Starring Michael Nesmith, Bill Martin, Lark Geib.
Directed by William Dear.
The Sign appears in the music video: “Cruisin’” (with characters Lucy, Ramona and Sunset Sam).
(Contributed by Randall Branam)
The Muppet Movie (1979)
Starring Jim Henson, Frank Oz, Jerry Nelson, Richard Hunt, Dave Goelz.
Directed by James Frawley.
When the Muppets first drive into Hollywood, we see a tight shot on the Sign. The camera then pans out to show them driving past it.
(Contributed by Brian Holm)
Starring John Belushi, Treat Williams.
Directed by Steven Spielberg.
1941 is one of two movies that offer humorous alternate explanations as to how the LAND portion of the Sign was removed. Here the culprit is a psychotic, trigger-happy P-40 pilot, “Wild Bill” Kelso, played by John Belushi.
Starring Christopher Reeve, Gene Hackman, Margot Kidder and Marlon Brando.
Directed by Richard Donner.
During a series of scenes depicting worldwide destruction, the Sign leans precariously during an earthquake — quickly communicating that Los Angeles/the West Coast is part of the devastation.
Hollywood Boulevard (1976)
Starring Candice Rialson, Mary Woronov, Rita George, Jeffrey Kramer.
Directed by Allan Arkush and Joe Dante
About as “B” as a B-movie can get, this extremely low budget film was made by intercutting filmed plot scenes with action sequences from Roger Corman movies, such as Death Race 2000. The Sign gets a (unpaid) cameo. The Sign get shown quite extensively in both the opening credits and a brutal scene where the letter Y squashes a woman!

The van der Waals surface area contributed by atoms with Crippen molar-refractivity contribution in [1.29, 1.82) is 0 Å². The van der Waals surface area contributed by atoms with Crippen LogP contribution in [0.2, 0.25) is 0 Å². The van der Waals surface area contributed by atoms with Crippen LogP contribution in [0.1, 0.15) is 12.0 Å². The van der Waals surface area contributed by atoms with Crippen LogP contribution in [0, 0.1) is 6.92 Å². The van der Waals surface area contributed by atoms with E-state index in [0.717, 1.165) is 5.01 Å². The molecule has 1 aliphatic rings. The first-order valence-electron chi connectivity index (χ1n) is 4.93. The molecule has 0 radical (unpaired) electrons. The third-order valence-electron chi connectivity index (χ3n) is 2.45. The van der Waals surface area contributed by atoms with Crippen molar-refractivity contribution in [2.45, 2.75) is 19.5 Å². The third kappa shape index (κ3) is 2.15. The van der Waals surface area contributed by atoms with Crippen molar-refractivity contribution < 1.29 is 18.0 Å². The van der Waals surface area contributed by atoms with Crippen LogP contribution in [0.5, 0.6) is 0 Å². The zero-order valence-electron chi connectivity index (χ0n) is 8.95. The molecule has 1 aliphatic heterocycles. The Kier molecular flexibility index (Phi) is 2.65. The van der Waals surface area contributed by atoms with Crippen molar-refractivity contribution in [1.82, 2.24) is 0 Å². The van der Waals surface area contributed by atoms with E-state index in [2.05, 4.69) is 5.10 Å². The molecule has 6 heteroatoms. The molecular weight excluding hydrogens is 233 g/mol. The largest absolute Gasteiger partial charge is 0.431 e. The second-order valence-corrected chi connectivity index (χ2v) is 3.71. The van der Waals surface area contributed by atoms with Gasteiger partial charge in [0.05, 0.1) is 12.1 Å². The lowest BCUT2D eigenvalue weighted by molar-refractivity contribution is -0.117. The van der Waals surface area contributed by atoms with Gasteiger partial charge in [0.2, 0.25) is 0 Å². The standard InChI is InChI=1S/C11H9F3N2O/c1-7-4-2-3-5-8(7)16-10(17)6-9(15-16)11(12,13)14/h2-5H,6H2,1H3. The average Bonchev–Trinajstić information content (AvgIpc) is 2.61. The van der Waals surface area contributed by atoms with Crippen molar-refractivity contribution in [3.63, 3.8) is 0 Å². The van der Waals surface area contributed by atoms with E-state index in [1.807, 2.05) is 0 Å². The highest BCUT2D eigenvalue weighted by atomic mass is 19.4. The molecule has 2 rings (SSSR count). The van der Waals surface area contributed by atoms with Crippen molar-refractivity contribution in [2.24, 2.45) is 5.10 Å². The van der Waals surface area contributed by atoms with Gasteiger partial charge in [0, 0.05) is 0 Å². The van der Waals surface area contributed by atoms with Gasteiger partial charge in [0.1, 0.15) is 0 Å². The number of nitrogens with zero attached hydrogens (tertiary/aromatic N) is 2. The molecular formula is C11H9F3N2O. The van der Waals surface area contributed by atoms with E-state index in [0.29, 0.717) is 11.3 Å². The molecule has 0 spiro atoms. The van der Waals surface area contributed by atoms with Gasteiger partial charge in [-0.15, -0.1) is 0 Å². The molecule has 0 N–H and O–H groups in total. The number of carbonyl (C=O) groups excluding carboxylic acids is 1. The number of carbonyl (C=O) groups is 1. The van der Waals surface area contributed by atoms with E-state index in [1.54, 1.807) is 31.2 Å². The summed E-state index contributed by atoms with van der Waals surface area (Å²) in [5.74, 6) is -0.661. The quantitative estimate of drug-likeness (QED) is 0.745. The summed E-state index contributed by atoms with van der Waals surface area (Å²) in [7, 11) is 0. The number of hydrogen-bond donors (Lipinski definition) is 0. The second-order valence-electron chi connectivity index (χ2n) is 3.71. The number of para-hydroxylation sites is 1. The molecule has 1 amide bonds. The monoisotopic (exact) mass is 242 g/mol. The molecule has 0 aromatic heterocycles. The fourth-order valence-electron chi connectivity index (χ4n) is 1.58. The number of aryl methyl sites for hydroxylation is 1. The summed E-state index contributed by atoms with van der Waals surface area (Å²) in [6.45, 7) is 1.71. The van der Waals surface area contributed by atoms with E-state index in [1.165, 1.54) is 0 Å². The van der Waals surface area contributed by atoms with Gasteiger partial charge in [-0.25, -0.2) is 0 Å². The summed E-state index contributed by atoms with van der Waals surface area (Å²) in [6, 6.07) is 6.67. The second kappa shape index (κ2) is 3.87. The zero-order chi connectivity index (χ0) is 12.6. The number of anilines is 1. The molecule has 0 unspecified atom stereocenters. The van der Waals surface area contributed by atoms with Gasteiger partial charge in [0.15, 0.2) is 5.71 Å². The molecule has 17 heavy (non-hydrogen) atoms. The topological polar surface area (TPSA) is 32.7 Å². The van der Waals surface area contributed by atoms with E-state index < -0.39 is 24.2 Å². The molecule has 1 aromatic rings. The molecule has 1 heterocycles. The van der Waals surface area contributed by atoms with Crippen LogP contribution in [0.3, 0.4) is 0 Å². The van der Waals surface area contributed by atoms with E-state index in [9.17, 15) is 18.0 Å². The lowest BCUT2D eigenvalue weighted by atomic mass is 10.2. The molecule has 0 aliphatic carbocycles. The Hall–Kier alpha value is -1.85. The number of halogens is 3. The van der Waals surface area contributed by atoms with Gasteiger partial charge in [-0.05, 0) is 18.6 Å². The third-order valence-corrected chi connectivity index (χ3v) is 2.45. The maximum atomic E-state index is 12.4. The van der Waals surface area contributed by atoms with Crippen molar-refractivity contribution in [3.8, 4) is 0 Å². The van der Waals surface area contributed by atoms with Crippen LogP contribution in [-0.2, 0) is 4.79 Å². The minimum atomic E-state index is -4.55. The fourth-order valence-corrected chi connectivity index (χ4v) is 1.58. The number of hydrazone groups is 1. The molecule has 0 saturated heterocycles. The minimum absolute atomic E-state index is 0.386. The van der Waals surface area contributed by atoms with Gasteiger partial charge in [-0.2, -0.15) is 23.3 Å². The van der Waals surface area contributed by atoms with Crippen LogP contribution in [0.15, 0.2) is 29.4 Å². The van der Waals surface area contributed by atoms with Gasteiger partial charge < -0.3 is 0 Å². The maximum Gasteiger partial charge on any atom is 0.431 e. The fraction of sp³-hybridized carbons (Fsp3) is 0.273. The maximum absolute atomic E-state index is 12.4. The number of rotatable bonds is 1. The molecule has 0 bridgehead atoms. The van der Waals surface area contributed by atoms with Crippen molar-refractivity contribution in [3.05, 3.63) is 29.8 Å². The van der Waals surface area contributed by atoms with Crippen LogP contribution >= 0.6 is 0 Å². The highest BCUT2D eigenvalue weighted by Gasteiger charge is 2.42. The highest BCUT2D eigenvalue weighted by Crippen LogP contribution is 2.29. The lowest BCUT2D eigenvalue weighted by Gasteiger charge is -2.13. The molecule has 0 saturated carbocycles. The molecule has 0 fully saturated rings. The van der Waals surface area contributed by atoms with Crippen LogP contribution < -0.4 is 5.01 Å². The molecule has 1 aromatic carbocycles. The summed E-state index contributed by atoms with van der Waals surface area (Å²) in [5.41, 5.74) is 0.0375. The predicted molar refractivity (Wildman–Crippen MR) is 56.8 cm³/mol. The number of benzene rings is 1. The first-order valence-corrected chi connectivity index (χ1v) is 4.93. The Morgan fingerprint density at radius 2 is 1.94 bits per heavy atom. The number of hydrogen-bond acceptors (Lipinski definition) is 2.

(Contributed by David Sebastien)
Written by Paddy Chayefsky
Directed by Sidney Lumet
Starring Faye Dunaway, William Holden, and Peter Finch
A TV network cynically exploits a deranged ex-TV anchor’s ravings and revelations about the media for their own profit. The Hollywood Sign is seen halfway through the movie. What’s confusing is the Sign looks very well maintained when it’s just a few years before the 1978 rebuild and would have been in disrepair.
(Contributed by Joe G. from Kentwood, Michigan)
Aloha Bobby and Rose (1975)
Starring Paul Le Mat, Dianne Hull, Tim McIntire.
Directed by Floyd Mutrux.
The Sign enjoys two cameo appearances, before the opening credits and during a night scene after Bobby and Rose cruise the streets.
(Contributed by Randall Branam)
Day of the Locust (1975)
Starring Donald Sutherland, Karen Black.
Directed by John Schlesinger.
Based on Nathanael West’s dark satire of Hollywood, the movie features a scene where a tour guide at the base of the sign recounts how “Camille McRae, 1929 Clam Queen of Pismo Beach” leapt to her death from “the great H” in 1932. McRae’s story refers to that of Peg Entwistle, a dispirited would-be starlet who actually did commit suicide in 1932 by jumping off of the “H.”
Starring Charlton Heston, Ava Gardner.
Directed by Mark Robson.
Rocked by a monster quake, the Sign’s letters topple down Mt. Lee, one by one. The idea was to shock viewers with a realistic image of a familiar monument’s destruction, which, in a sense, was an important validation of the Sign’s pop culture significance. Since then, the Sign’s destruction has been used time and again by filmmakers to bring home the devastation of major natural (and, as we’ll see, supernatural) catastrophes
Savage Intruder (1970)
Starring Mirian Hopkins, David Garfield, Gale Sondergaard.
Directed by Donald Wolfe.
The opening credits feature an incredibly weathered Hollywood Sign, riddled with bullet holes and literally falling apart.